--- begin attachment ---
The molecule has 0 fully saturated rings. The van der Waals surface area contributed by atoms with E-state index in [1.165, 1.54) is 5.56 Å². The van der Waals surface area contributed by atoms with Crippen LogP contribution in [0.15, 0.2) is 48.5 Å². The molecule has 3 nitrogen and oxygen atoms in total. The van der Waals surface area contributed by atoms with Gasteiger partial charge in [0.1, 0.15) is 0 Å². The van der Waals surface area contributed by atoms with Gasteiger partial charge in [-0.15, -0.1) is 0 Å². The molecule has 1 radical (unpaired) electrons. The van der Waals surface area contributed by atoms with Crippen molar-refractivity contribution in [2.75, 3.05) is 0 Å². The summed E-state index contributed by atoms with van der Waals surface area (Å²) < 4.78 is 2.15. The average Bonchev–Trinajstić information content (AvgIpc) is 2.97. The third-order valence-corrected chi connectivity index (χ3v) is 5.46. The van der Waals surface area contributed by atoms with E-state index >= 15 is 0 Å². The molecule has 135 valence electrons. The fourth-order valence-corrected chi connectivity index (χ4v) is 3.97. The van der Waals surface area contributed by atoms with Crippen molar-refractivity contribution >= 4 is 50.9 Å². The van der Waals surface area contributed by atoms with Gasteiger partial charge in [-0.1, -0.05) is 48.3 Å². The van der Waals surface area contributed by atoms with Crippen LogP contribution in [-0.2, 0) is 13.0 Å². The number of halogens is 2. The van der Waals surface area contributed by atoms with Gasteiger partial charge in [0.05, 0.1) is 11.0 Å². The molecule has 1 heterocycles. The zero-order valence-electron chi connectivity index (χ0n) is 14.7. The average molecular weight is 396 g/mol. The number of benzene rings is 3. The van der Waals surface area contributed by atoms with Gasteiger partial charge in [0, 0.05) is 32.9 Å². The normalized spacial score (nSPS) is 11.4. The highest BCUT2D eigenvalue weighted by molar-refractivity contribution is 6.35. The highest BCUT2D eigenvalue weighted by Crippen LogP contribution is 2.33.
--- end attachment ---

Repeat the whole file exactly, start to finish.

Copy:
The molecule has 0 fully saturated rings. The van der Waals surface area contributed by atoms with E-state index in [1.165, 1.54) is 5.56 Å². The van der Waals surface area contributed by atoms with Crippen LogP contribution in [0.15, 0.2) is 48.5 Å². The molecule has 3 nitrogen and oxygen atoms in total. The van der Waals surface area contributed by atoms with Gasteiger partial charge in [0.1, 0.15) is 0 Å². The van der Waals surface area contributed by atoms with Gasteiger partial charge in [-0.15, -0.1) is 0 Å². The molecule has 1 radical (unpaired) electrons. The van der Waals surface area contributed by atoms with Crippen molar-refractivity contribution in [2.75, 3.05) is 0 Å². The summed E-state index contributed by atoms with van der Waals surface area (Å²) < 4.78 is 2.15. The average Bonchev–Trinajstić information content (AvgIpc) is 2.97. The third-order valence-corrected chi connectivity index (χ3v) is 5.46. The van der Waals surface area contributed by atoms with E-state index >= 15 is 0 Å². The molecule has 135 valence electrons. The fourth-order valence-corrected chi connectivity index (χ4v) is 3.97. The van der Waals surface area contributed by atoms with Crippen molar-refractivity contribution >= 4 is 50.9 Å². The van der Waals surface area contributed by atoms with Gasteiger partial charge in [-0.1, -0.05) is 48.3 Å². The van der Waals surface area contributed by atoms with Crippen LogP contribution in [-0.2, 0) is 13.0 Å². The number of halogens is 2. The van der Waals surface area contributed by atoms with Gasteiger partial charge in [0.05, 0.1) is 11.0 Å². The molecule has 1 heterocycles. The zero-order valence-electron chi connectivity index (χ0n) is 14.7. The average molecular weight is 396 g/mol. The number of benzene rings is 3. The van der Waals surface area contributed by atoms with Gasteiger partial charge in [0, 0.05) is 32.9 Å². The normalized spacial score (nSPS) is 11.4. The highest BCUT2D eigenvalue weighted by molar-refractivity contribution is 6.35. The highest BCUT2D eigenvalue weighted by Crippen LogP contribution is 2.33.